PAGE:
Comments

1
I think this creates a cognitive disonance for many people. They have been told all their lives that Wall Street was the place to put your faith. That Wall Street was where you put your retirement, your future, even your children's future. It's like religion in that it's impossible for many to conclude they've been lied to and used all their lives. Even when the evidence stares you in the face, you just can not believe the truth. You will not believe the fact that you are being robbed.
2
That's nice - Taibbi's writing about thinking about maybe looking into it, eh? Geez, the suspense is killing me. Meanwhile, the Guardian's done a nice summary of what they've pieced together about that police official who used his pepper spray - they'd like help fleshing out the story, though; a very clean example of crowdsourcing straight-up journalism.

http://www.guardian.co.uk/world/2011/sep…

That cop's misconduct turned out to be one of the best things to happen yet for Occupy Wall Street, no? In line with Taibbi's joke, if not for the bad actors among the policemen they'd have had a harder time attracting Sarandon and Cornel West, and Taibbi might not be so prominently posting about thinking about starting to learn what all the fuss is about.
3
And I can't help it - among news analysis from other journalists who've already been looking into it, not waiting for stars like Taibbi to catch up, Nicholas Kulish in the Times tries connecting some dots in his piece today "As Scorn for Vote Grows, Protests Surge Around Globe":
Their complaints range from corruption to lack of affordable housing and joblessness, common grievances the world over. But from South Asia to the heartland of Europe and now even to Wall Street, these protesters share something else: wariness, even contempt, toward traditional politicians and the democratic political process they preside over.
They are taking to the streets, in part, because they have little faith in the ballot box.
“Our parents are grateful because they’re voting,” said Marta Solanas, 27, referring to older Spaniards’ decades spent under the Franco dictatorship. “We’re the first generation to say that voting is worthless.”
[...]
Mr. Levi, born on Degania, Israel’s first kibbutz, said the protests were not acts of anger but of reclamation, of a society hijacked by a class known in Hebrew as “hon veshilton,” meaning a nexus of money and politics. The rise of market forces produced a sense of public disengagement, he said, a feeling that the job of a citizen was limited to occasional trips to the polling places to vote.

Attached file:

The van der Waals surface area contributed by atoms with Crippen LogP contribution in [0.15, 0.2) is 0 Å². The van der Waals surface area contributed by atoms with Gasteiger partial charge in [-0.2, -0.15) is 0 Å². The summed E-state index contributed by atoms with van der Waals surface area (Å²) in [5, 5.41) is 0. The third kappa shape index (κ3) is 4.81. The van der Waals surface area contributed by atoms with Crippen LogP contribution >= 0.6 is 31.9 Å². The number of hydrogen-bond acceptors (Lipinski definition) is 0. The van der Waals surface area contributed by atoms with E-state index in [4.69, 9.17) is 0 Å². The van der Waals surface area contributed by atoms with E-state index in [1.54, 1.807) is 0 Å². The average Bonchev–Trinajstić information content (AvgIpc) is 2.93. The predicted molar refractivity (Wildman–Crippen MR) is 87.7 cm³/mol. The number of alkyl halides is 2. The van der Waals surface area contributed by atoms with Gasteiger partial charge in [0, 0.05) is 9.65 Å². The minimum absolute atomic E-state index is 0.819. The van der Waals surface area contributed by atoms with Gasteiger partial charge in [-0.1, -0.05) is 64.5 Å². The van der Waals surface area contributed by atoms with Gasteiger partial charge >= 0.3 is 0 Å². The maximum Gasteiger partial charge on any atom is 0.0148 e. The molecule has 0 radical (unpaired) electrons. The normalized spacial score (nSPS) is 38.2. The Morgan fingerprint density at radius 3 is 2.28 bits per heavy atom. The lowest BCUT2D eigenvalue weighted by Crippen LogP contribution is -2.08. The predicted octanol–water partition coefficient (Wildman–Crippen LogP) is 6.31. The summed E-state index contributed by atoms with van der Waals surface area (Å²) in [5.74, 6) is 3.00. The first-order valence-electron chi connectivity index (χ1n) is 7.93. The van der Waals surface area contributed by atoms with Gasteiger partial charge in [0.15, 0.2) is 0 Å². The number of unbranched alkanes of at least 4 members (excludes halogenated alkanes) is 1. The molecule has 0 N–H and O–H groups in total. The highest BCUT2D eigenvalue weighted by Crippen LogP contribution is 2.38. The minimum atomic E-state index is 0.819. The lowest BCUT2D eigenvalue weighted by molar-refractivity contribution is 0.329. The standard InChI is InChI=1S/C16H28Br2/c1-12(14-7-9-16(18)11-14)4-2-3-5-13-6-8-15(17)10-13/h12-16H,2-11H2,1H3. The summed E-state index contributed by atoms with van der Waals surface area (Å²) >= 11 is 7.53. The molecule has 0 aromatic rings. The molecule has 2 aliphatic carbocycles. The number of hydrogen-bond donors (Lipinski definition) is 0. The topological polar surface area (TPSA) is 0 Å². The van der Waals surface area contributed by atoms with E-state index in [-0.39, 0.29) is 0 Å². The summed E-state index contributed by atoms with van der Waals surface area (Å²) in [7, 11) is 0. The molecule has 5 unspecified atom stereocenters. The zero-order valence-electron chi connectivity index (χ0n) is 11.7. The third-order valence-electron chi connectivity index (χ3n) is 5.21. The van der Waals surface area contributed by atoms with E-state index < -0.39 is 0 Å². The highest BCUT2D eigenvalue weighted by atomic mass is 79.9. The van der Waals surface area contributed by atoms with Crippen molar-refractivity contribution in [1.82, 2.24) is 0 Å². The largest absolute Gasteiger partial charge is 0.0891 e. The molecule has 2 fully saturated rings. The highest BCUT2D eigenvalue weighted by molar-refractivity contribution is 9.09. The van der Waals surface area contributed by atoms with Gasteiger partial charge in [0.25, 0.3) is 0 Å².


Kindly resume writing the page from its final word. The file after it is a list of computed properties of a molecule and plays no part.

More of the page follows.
“The political system has abandoned its citizens,” Mr. Levi said. “We have lost a sense of responsibility for one another.”
http://www.nytimes.com/2011/09/28/world/…
4
"There is a huge number of Americans who simply don't realize that they've been victimized by Wall Street."

Taibbi, the only consistent and professional American journalist left, makes some excellent points. Very, very few Americans have any awareness of what's taking place today, but then unless they actively read American government documents, pay attention to the foreign press and especially Wikileaks --- which is the only press in American, besides Taibbi's outstanding articles on Wall Street --- until more Ameritards learn their frigging history, that tired of all the murders of the workers by Rockefeller's chain gangas, and drive-by murders in the early 1900s, when workers finally fought back in the '30s and '40s with executives and banksters being blown up in their autos and garages, no real worker progress took place.

And Sharkansky (gloom_pus), SHTFU and get your-never-served-in-the-US military-worthless butt back to Israel.

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